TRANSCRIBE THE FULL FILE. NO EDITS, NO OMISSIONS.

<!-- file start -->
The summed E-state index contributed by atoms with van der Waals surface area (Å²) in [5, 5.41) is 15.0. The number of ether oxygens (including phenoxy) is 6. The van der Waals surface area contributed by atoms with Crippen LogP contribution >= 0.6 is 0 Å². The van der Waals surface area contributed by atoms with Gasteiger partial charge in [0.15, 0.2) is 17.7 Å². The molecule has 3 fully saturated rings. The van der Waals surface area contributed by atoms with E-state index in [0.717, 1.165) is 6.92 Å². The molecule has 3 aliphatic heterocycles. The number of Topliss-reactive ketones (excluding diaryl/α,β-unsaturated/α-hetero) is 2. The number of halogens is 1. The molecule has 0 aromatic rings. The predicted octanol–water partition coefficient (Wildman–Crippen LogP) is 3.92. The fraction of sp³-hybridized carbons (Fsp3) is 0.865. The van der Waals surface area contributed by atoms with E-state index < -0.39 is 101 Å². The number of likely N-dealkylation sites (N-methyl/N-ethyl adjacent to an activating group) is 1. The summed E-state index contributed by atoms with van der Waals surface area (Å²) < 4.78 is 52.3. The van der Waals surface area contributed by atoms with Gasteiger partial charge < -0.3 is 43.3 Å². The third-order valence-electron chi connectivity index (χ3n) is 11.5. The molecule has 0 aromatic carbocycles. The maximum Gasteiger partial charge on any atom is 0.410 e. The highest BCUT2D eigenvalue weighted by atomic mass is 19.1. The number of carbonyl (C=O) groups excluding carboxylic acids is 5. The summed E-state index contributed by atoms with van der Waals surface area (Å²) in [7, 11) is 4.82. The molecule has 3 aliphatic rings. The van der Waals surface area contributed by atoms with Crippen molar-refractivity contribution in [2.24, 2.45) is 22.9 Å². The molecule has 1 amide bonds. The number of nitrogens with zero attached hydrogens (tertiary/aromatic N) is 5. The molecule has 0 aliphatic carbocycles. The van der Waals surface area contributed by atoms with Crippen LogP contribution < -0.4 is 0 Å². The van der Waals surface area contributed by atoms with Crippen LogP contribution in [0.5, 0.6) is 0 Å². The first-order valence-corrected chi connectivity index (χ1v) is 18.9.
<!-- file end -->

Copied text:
The summed E-state index contributed by atoms with van der Waals surface area (Å²) in [5, 5.41) is 15.0. The number of ether oxygens (including phenoxy) is 6. The van der Waals surface area contributed by atoms with Crippen LogP contribution >= 0.6 is 0 Å². The van der Waals surface area contributed by atoms with Gasteiger partial charge in [0.15, 0.2) is 17.7 Å². The molecule has 3 fully saturated rings. The van der Waals surface area contributed by atoms with E-state index in [0.717, 1.165) is 6.92 Å². The molecule has 3 aliphatic heterocycles. The number of Topliss-reactive ketones (excluding diaryl/α,β-unsaturated/α-hetero) is 2. The number of halogens is 1. The molecule has 0 aromatic rings. The predicted octanol–water partition coefficient (Wildman–Crippen LogP) is 3.92. The fraction of sp³-hybridized carbons (Fsp3) is 0.865. The van der Waals surface area contributed by atoms with E-state index < -0.39 is 101 Å². The number of likely N-dealkylation sites (N-methyl/N-ethyl adjacent to an activating group) is 1. The summed E-state index contributed by atoms with van der Waals surface area (Å²) < 4.78 is 52.3. The van der Waals surface area contributed by atoms with Gasteiger partial charge < -0.3 is 43.3 Å². The third-order valence-electron chi connectivity index (χ3n) is 11.5. The molecule has 0 aromatic carbocycles. The maximum Gasteiger partial charge on any atom is 0.410 e. The highest BCUT2D eigenvalue weighted by atomic mass is 19.1. The number of carbonyl (C=O) groups excluding carboxylic acids is 5. The summed E-state index contributed by atoms with van der Waals surface area (Å²) in [7, 11) is 4.82. The molecule has 3 aliphatic rings. The van der Waals surface area contributed by atoms with Crippen molar-refractivity contribution in [2.24, 2.45) is 22.9 Å². The molecule has 1 amide bonds. The number of nitrogens with zero attached hydrogens (tertiary/aromatic N) is 5. The molecule has 0 aliphatic carbocycles. The van der Waals surface area contributed by atoms with Crippen LogP contribution < -0.4 is 0 Å². The van der Waals surface area contributed by atoms with Crippen LogP contribution in [0.5, 0.6) is 0 Å². The first-order valence-corrected chi connectivity index (χ1v) is 18.9.